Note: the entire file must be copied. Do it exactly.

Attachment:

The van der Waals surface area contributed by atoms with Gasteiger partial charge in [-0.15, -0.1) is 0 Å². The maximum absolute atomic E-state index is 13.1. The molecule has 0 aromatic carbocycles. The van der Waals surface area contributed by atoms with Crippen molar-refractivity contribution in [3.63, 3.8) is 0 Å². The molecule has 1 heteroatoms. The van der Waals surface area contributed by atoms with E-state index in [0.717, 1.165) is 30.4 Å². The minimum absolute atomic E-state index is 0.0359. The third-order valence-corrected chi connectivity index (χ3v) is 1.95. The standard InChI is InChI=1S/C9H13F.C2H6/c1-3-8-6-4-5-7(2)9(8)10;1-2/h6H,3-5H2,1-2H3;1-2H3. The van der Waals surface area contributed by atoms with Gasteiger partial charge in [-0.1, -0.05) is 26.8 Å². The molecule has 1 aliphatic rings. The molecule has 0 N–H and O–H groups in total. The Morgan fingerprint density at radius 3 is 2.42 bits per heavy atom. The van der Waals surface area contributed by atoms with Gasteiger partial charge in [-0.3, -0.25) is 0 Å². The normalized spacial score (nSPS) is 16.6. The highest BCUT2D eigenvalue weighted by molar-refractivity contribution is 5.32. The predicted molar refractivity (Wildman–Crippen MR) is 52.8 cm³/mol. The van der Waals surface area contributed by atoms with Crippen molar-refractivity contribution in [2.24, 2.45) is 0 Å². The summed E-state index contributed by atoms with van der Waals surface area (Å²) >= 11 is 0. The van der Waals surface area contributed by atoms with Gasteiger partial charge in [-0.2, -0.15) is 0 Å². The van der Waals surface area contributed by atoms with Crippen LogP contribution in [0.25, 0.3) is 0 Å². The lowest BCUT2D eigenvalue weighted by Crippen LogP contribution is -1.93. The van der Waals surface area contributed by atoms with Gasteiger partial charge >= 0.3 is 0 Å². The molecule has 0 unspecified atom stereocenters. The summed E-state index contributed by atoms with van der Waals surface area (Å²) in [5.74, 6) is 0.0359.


The van der Waals surface area contributed by atoms with Gasteiger partial charge in [-0.15, -0.1) is 0 Å². The maximum absolute atomic E-state index is 13.1. The molecule has 0 aromatic carbocycles. The van der Waals surface area contributed by atoms with Crippen molar-refractivity contribution in [3.63, 3.8) is 0 Å². The molecule has 1 heteroatoms. The van der Waals surface area contributed by atoms with E-state index in [0.717, 1.165) is 30.4 Å². The minimum absolute atomic E-state index is 0.0359. The third-order valence-corrected chi connectivity index (χ3v) is 1.95. The standard InChI is InChI=1S/C9H13F.C2H6/c1-3-8-6-4-5-7(2)9(8)10;1-2/h6H,3-5H2,1-2H3;1-2H3. The van der Waals surface area contributed by atoms with Gasteiger partial charge in [-0.1, -0.05) is 26.8 Å². The molecule has 1 aliphatic rings. The molecule has 0 N–H and O–H groups in total. The Morgan fingerprint density at radius 3 is 2.42 bits per heavy atom. The van der Waals surface area contributed by atoms with Gasteiger partial charge in [-0.3, -0.25) is 0 Å². The normalized spacial score (nSPS) is 16.6. The highest BCUT2D eigenvalue weighted by molar-refractivity contribution is 5.32. The predicted molar refractivity (Wildman–Crippen MR) is 52.8 cm³/mol. The van der Waals surface area contributed by atoms with Crippen molar-refractivity contribution in [2.24, 2.45) is 0 Å². The summed E-state index contributed by atoms with van der Waals surface area (Å²) >= 11 is 0. The van der Waals surface area contributed by atoms with Gasteiger partial charge in [-0.2, -0.15) is 0 Å². The van der Waals surface area contributed by atoms with Crippen LogP contribution in [0.25, 0.3) is 0 Å². The lowest BCUT2D eigenvalue weighted by Crippen LogP contribution is -1.93. The van der Waals surface area contributed by atoms with Gasteiger partial charge >= 0.3 is 0 Å². The molecule has 0 unspecified atom stereocenters. The summed E-state index contributed by atoms with van der Waals surface area (Å²) in [5.74, 6) is 0.0359.